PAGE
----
No. 9091. Kawanishi N1K1 Kyofu (Mighty Wind) (c/n 565) "Rex"
Photographed at Willow Grove, Pennsylvania, USA, source unknown

Kawanishi N1K1 Kyofu (Mighty Wind)

06/30/2009. The Japanese Naval Air Force (JNAF) awarded Kawanishi a development contract for an advanced floatplane fighter in September 1940, and design work was begun immediately on the 15-Shi fighter, or K-20 as it was designated by the company, the design team including Shizuo Kikuhara, Toshiharu Baba, Elizaburo Adachi and Hiroyuki Inoue.

The first prototype was constructed at Kawanishi's Naruo plant, and flown for the first time on May 6, 1942. The K-20 was powered by a Mitsubishi MK4D Kasei (Mars) fourteen-cylinder air-cooled radial engine, geared for contra-rotating airscrews. The complexities of the gearing necessitated by the contra-props outweighed any advantages that these airscrews offered, and the second prototype was modified to take the 1,460 hp Kasei 13 engine which was similar to the Kasei 14 but drove a single three-bladed airscrew via an extension shaft.

The second prototype was completed in October 1942, and it was found to suffer seriously from the snaking during the takeoff run that the contra-props had been intended to safeguard against. It was found to call for extreme skill in correcting for torque, especially during takeoff, and the aircraft was seriously damaged during one of its first landings when the pilot over-corrected. However, four further prototypes had been completed by the end of the year, these being joined in the test program by two more prototypes at the beginning of 1943, and the most serious shortcomings of the design were progressively eliminated, although the fighter was always to demand considerable skill in taking-off and landing.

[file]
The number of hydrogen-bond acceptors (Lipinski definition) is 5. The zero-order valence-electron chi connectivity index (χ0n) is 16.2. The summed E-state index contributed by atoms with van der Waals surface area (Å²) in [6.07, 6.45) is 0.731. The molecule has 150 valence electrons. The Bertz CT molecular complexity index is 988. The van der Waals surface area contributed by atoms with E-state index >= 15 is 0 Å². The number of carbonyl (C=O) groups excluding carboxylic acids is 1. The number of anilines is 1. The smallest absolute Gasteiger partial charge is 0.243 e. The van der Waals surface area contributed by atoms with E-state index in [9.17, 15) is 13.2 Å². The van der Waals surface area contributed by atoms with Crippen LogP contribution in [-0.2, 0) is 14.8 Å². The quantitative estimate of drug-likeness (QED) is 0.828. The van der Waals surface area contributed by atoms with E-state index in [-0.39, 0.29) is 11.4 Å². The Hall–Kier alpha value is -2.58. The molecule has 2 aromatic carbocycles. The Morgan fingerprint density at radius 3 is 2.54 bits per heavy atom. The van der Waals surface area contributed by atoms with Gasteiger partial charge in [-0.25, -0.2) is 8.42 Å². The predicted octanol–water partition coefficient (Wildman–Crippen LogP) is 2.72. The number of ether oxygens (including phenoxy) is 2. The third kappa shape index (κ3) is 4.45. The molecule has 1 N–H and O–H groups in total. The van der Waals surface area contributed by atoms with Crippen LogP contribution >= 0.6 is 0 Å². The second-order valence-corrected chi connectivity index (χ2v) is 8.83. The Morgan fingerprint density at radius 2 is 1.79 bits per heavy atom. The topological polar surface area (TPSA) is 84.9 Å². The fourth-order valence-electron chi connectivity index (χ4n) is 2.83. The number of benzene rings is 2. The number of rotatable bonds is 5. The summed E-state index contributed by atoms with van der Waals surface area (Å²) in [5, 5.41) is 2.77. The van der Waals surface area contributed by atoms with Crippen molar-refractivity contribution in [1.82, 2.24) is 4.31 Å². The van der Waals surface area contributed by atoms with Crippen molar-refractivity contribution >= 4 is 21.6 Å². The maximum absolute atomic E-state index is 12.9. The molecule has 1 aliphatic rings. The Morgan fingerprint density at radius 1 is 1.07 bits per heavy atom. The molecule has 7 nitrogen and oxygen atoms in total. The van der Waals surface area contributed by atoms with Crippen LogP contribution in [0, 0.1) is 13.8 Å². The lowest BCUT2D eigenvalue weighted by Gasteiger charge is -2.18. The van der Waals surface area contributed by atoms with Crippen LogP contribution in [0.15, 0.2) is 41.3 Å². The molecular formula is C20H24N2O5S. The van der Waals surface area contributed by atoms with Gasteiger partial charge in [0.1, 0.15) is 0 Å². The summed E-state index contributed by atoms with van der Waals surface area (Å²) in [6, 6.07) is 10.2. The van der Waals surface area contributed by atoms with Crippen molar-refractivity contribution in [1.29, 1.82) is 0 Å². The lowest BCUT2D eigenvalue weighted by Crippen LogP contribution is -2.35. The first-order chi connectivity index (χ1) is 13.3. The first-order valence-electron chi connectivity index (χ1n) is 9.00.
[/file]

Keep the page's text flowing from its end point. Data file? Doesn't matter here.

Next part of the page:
In December 1942, the K-20 was accepted by the JNAF for production as the N1K1 Kyofu (Mighty Wind) Floatplane Fighter Model 11 at Kawanishi's Naruo and Himeji plants. Armament consisted of two 0.303 in (7.7 mm) Type 97 machineguns and two 0.787 in (20 mm) Type 99 cannons. Production started slowly but began to gain tempo in June 1943, reaching a production peak in the following December in which month fifteen Kyofu fighters were delivered to bring deliveries to eighty-nine aircraft excluding prototypes in that year.

By that time, however, the war situation had changed, and the JNAF was no longer faced by mediocre land-based Allied fighters, and a floatplane fighter, no matter how exceptional its performance had little chance of successfully opposing the newer Allied land-based fighters.

The Kyofu was allocated to operational units, and a number were sent to the South Pacific, but their operations were somewhat restricted owing to the radically changing combat conditions. They were used in the interception role at Balikpapan in the Dutch East Indies where they proved themselves to be rugged and highly efficient aircraft.

At the beginning of 1944, production of the Kyofu was tapered off in order to enable both the Namo and Himeji plants to concentrate on a landplane derivative of the design, the NIK1-J Shiden terminating in March with the ninety-seventh machine.

During the closing stages of the war, some Kyofu floatplanes were assigned to the Ohtsu Naval Air Corps, operating from Lake Biwa on the Japanese home island of Honshu. Late production examples of the Kyofu were powered by the MK4E Kasei 15 which differed only in minor details from the Kasei 13.

The pictured aircraft is one of three N1K1's brought to the USA, presently it is on public view at the National Museum of Naval Aviation of Pensacola, Florida.

Created June 30, 2009